Jul 142014
 

The main reason of almost every post on this blog is the same.

Need to do something, dig the Net, take a while to find stuff so I think to make a note on my… virtual hints book πŸ˜‰

This time the need was to move a Windows 8.1 virtual machine from VMware Fusion for OS X 10.9.4 to VirtualBox on Linux.

The best option is to export and import the VM in OVA (Open Virtual Appliance) format, but there is no GUI option to export in Fusion. It took me a while to understand that Fusion comes with OVF Tool included, as a command line, and located in the default path “/Applications/VMware Fusion.app/Contents/Library/VMware OVF Tool

A working example of a command line is:

./ovftool --acceptAllEulas /Users/marco/Documents/Virtual\ Machines.localized/Windows\ 8.1\ x64.vmwarevm/Windows\ 8.1\ x64.vmx /Users/marco/Desktop/Win81.ova

The green part of the command above refers to specific names I gave to the VM in Fusion and to the OVA file.

–acceptAllEulas is an option to make the command less interactive.

Enjoy.

Oct 302013
 

I’ve been struggling with VirtualBox 3.0 since I’ve upgraded my MacBook Pro to Mavericks one week ago.

The problem was that launching the software and Virtual Machines led to kernel errors like “Kernel Driver not loaded” and “Failed to load VMMR0.r0”

Googling leads to VirtualBox Forums and Apple Support Community posts stating to reinstall VirtualBox on top of existing installation, but this fixes the issue only temporarily since at reboot the issue will be still there.

Likewise, dragdropping VirtualBox to the Trash Bin and reinstalling seems not to help.

Even using the uninstal tool provided with VirtualBox does not seem to help.

Screen+Shot+2013-03-09+at+9.03.45+AM

 

The final trick is to modify the Mavericks security settings (Security & Privacy – General tab) for the time needed for the reinstallation, configuring the parameter “Allow apps downloaded from:” toΒ Anywhere as shown below:

Security-PrivacySettings

Then confirm, proceed to install VirtualBox 3.0 and change back the setting to previous safer configuration.

Once completed, you can enjoy a “reboot-safe, error-free” VirtualBox environment.

RoarinPenguin

Jan 302013
 

Very handy and easy operation, performed successfully on a Windows 7 64 bit box without ANY issue.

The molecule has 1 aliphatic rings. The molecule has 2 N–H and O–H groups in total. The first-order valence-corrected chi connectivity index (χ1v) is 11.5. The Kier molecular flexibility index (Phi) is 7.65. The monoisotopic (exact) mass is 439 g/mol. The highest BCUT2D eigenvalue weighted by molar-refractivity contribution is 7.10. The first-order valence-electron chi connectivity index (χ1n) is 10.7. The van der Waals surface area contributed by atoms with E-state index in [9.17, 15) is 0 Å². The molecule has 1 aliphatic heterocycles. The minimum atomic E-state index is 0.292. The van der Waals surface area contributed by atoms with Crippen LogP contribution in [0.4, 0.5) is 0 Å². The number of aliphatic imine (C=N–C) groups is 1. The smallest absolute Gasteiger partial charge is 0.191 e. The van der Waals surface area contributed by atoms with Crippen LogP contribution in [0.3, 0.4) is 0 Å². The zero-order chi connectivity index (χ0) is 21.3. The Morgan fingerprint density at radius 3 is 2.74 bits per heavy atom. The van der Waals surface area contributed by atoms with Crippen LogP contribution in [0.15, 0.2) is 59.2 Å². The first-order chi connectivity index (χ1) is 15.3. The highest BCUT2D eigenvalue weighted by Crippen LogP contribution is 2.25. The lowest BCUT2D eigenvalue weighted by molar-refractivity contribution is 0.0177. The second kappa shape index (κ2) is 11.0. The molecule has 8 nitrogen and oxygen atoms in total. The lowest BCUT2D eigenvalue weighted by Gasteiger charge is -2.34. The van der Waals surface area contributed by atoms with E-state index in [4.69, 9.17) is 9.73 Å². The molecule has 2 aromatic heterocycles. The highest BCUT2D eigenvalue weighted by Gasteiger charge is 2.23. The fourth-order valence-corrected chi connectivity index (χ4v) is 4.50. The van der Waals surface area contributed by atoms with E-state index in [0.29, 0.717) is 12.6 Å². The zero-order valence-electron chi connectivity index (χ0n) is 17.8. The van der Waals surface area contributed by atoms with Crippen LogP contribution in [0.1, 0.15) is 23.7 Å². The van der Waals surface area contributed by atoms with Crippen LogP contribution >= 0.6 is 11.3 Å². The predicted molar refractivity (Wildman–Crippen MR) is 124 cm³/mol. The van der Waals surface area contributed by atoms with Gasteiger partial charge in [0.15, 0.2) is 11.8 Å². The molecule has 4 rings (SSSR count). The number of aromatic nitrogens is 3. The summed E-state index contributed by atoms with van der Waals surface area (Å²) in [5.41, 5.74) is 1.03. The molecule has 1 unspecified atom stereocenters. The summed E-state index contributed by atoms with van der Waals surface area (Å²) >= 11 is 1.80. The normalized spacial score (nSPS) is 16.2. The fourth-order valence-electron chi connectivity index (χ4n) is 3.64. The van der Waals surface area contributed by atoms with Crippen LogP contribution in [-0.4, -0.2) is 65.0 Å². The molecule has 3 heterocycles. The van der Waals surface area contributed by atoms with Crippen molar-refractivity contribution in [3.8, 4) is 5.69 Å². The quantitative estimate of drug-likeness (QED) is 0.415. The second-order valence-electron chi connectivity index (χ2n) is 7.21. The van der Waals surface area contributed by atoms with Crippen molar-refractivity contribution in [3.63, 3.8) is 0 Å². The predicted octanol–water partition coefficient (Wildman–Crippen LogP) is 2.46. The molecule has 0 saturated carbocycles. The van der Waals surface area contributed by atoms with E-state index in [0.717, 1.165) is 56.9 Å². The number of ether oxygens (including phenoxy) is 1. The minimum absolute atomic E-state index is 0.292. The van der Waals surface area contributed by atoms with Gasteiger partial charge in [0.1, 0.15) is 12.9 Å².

First, you go in Settings of the VM in VirtualBox and in Storage Section, remove the VDI Virtual HDD from the storage controller of the VM as shown in the picture below.

Once VDI is selected, click on - sign to detach it.

Once VDI is selected, click on – sign to detach it.

Then, you open a Terminal session, position in the VM directory and type the command:

VBoxManage modifyhd <name_of_the_VDI_file>.vdi --resize <new_size_you_want_in_megabytes>

You can follow the progression with the command output, which should be similar to the example reported below:

VBoxManage modifyhd ObsoleteOS.vdi --resize 50000
0%...10%...20%...30%...40%...50%...60%...70%...80%...90%...100%

Once the command completes, remember to reattach the VDI to the VM before powering up.

When Windows boots up again, right click on Computer and select Manage to see the new disk space active and shown as an Unallocated partition.

To extend the current partition to match the new space, you need to use external softwares such as the free (for Home use) Easeus Partition Manager.

Enjoy!

Dec 032012
 

Being in love with wonderful VirtualBox since I’ve tried the first time few years ago, I noticed that the disk files are often incompatible with VMware.

Today I’ve found a good solution and I want to make sure I will not forget, hence writing on my… favourite notepad πŸ™‚

The conversion trick can be done on a command line, using the utility VBoxManage with the clonehd parameter as follows:

VBoxManage clonehd "name_of_original_disk_file.vmdk" name_of_the_converted_disk_file.vmdk --format vmdk --variant standard

This will create in no time (13 GB converted in few seconds) a VMware compatible disk image which can be used as a starting point to recreate the VMware VM.

Example of the output is:

0%…10%…20%…30%…40%…50%…60%…70%…80%…90%…100%
Clone hard disk created in format ‘vmdk’. UUID: xxxxxxxx-xxxx-xxxx-xxxx-xxxxxxxxxxxx

Enjoy.